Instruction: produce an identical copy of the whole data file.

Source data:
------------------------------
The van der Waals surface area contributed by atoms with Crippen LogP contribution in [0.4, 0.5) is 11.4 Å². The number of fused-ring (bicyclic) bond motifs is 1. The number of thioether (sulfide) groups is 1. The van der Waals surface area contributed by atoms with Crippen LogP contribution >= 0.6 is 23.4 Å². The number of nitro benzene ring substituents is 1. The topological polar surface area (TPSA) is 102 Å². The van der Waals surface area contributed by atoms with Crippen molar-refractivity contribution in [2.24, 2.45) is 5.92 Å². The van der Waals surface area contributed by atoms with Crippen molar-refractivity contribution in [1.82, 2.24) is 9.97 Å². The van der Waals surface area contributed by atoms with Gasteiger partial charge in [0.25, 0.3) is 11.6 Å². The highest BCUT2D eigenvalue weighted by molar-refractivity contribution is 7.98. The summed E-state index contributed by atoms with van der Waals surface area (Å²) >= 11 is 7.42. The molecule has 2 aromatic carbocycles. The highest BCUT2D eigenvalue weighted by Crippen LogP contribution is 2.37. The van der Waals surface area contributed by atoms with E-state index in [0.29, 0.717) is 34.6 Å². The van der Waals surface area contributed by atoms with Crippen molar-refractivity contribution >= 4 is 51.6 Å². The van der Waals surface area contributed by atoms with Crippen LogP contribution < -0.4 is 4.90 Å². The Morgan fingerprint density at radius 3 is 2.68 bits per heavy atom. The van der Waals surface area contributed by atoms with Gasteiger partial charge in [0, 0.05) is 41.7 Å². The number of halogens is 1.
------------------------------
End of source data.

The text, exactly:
The van der Waals surface area contributed by atoms with Crippen LogP contribution in [0.4, 0.5) is 11.4 Å². The number of fused-ring (bicyclic) bond motifs is 1. The number of thioether (sulfide) groups is 1. The van der Waals surface area contributed by atoms with Crippen LogP contribution >= 0.6 is 23.4 Å². The number of nitro benzene ring substituents is 1. The topological polar surface area (TPSA) is 102 Å². The van der Waals surface area contributed by atoms with Crippen molar-refractivity contribution in [2.24, 2.45) is 5.92 Å². The van der Waals surface area contributed by atoms with Crippen molar-refractivity contribution in [1.82, 2.24) is 9.97 Å². The van der Waals surface area contributed by atoms with Gasteiger partial charge in [0.25, 0.3) is 11.6 Å². The highest BCUT2D eigenvalue weighted by molar-refractivity contribution is 7.98. The summed E-state index contributed by atoms with van der Waals surface area (Å²) >= 11 is 7.42. The molecule has 2 aromatic carbocycles. The highest BCUT2D eigenvalue weighted by Crippen LogP contribution is 2.37. The van der Waals surface area contributed by atoms with E-state index in [0.29, 0.717) is 34.6 Å². The van der Waals surface area contributed by atoms with Crippen molar-refractivity contribution >= 4 is 51.6 Å². The van der Waals surface area contributed by atoms with Crippen LogP contribution < -0.4 is 4.90 Å². The Morgan fingerprint density at radius 3 is 2.68 bits per heavy atom. The van der Waals surface area contributed by atoms with Gasteiger partial charge in [0, 0.05) is 41.7 Å². The number of halogens is 1.